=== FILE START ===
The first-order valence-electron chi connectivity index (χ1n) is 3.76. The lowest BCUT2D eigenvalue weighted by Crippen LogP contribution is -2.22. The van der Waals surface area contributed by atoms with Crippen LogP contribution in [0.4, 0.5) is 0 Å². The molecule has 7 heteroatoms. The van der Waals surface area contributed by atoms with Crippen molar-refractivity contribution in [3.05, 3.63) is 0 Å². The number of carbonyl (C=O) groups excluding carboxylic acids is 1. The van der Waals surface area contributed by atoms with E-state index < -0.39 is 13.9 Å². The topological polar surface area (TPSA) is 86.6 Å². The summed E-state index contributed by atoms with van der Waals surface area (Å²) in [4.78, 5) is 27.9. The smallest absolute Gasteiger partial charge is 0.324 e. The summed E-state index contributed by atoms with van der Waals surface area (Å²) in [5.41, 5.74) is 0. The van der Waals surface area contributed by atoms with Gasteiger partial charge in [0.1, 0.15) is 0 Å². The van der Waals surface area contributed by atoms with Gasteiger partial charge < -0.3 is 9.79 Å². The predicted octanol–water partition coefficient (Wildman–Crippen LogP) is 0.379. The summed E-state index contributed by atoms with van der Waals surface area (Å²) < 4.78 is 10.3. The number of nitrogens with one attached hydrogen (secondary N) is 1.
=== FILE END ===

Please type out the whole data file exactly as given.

The first-order valence-electron chi connectivity index (χ1n) is 3.76. The lowest BCUT2D eigenvalue weighted by Crippen LogP contribution is -2.22. The van der Waals surface area contributed by atoms with Crippen LogP contribution in [0.4, 0.5) is 0 Å². The molecule has 7 heteroatoms. The van der Waals surface area contributed by atoms with Crippen molar-refractivity contribution in [3.05, 3.63) is 0 Å². The number of carbonyl (C=O) groups excluding carboxylic acids is 1. The van der Waals surface area contributed by atoms with E-state index < -0.39 is 13.9 Å². The topological polar surface area (TPSA) is 86.6 Å². The summed E-state index contributed by atoms with van der Waals surface area (Å²) in [4.78, 5) is 27.9. The smallest absolute Gasteiger partial charge is 0.324 e. The summed E-state index contributed by atoms with van der Waals surface area (Å²) in [5.41, 5.74) is 0. The van der Waals surface area contributed by atoms with Gasteiger partial charge in [0.1, 0.15) is 0 Å². The van der Waals surface area contributed by atoms with Gasteiger partial charge < -0.3 is 9.79 Å². The predicted octanol–water partition coefficient (Wildman–Crippen LogP) is 0.379. The summed E-state index contributed by atoms with van der Waals surface area (Å²) < 4.78 is 10.3. The number of nitrogens with one attached hydrogen (secondary N) is 1.